It may seem unbelievable, but when a cockroach is strolling across the wall of your house — like right next to the ceiling, you know how they like to do that — the roach is not, in fact, trying to find the most advantageous angle from which to launch itself off the wall and onto your face. Although it sure does seem that way at times, right?
Cockroaches have been around for about 320 million years, so there was an unbelievably long stretch of their evolution in which flying at a human's face wasn't even an option. More than 5,000 cockroach species exist on the planet today. Their behavior can vary widely from species to species, but most cockroaches are nocturnal — in fact, the name of the order of insects that includes cockroaches and termites is Blattodea, which in Latin means "insect that shuns the light." You're not even around when most cockroaches start dive-bombing stuff.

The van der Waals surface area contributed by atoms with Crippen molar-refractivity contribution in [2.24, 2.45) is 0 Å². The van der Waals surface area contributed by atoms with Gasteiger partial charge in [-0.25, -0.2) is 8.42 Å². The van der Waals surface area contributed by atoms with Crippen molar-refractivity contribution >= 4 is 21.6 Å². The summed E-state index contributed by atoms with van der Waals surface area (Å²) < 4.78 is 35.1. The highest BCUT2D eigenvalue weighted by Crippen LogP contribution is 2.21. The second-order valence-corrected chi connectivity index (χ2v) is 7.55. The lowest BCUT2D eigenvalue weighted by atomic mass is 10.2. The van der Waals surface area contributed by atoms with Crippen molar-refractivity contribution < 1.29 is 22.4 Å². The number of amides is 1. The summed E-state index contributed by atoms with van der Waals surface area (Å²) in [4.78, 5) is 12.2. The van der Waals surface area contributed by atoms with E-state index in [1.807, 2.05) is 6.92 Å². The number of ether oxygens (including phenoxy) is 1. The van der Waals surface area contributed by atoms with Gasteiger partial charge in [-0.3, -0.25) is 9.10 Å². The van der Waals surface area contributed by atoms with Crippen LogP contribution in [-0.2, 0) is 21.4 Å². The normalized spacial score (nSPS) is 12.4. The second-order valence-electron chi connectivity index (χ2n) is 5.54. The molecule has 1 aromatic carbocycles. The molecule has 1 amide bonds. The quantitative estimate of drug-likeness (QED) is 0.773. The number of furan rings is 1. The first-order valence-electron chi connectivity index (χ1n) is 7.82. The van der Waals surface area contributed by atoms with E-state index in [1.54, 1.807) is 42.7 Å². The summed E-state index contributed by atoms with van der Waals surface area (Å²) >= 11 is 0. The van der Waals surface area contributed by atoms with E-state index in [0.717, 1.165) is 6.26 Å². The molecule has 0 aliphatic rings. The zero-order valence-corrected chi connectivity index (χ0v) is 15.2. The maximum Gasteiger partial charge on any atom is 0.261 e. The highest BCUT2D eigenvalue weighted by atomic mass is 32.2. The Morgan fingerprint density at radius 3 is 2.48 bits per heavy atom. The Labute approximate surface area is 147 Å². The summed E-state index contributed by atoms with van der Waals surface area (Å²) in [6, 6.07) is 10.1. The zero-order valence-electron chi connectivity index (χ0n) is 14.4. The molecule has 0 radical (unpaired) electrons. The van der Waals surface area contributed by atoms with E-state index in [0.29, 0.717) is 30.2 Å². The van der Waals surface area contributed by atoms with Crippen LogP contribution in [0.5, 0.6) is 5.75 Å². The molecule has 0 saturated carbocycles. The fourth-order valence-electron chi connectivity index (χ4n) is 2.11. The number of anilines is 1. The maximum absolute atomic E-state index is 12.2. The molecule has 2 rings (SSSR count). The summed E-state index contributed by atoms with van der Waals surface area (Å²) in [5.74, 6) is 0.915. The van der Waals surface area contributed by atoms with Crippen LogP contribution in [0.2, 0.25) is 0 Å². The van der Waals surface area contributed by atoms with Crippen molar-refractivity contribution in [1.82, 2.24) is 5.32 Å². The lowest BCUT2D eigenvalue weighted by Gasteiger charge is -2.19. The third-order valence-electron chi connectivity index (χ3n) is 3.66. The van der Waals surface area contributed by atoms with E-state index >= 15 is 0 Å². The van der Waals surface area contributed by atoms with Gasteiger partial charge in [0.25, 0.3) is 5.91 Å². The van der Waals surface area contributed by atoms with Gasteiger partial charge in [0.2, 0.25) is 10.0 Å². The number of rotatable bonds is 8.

However, a lot of tropical cockroaches fly by day, and some nocturnal species are attracted to light, much like moths. For instance, North American cockroaches of the genus Parcoblatta are very attracted to light, but only the males can fly. So do they intentionally fly at our faces?
"No!" says Dr. Coby Schal, an entomologist in the Department of Entomology & Plant Pathology at North Carolina State University whose Schal Lab specializes in cockroaches. "These cockroaches fly to bright objects, and when we sit on the porch at night, with a light above us or behind us, our head and face create a lighted halo — sort of like an eclipse. Insects may be attracted to this light."
And unlike blood feeders like mosquitoes, bedbugs and fleas — or like moths that can sense the gases emitted from flowers — cockroaches probably can't sense the carbon dioxide we exhale.
"I am not aware of any experiments that show that roaches are attracted to CO2 or to humans or human-produced odors," says Schal.
So rest easy: Cockroaches want nothing to do with you. Your leftovers or your beer, though? That's another story.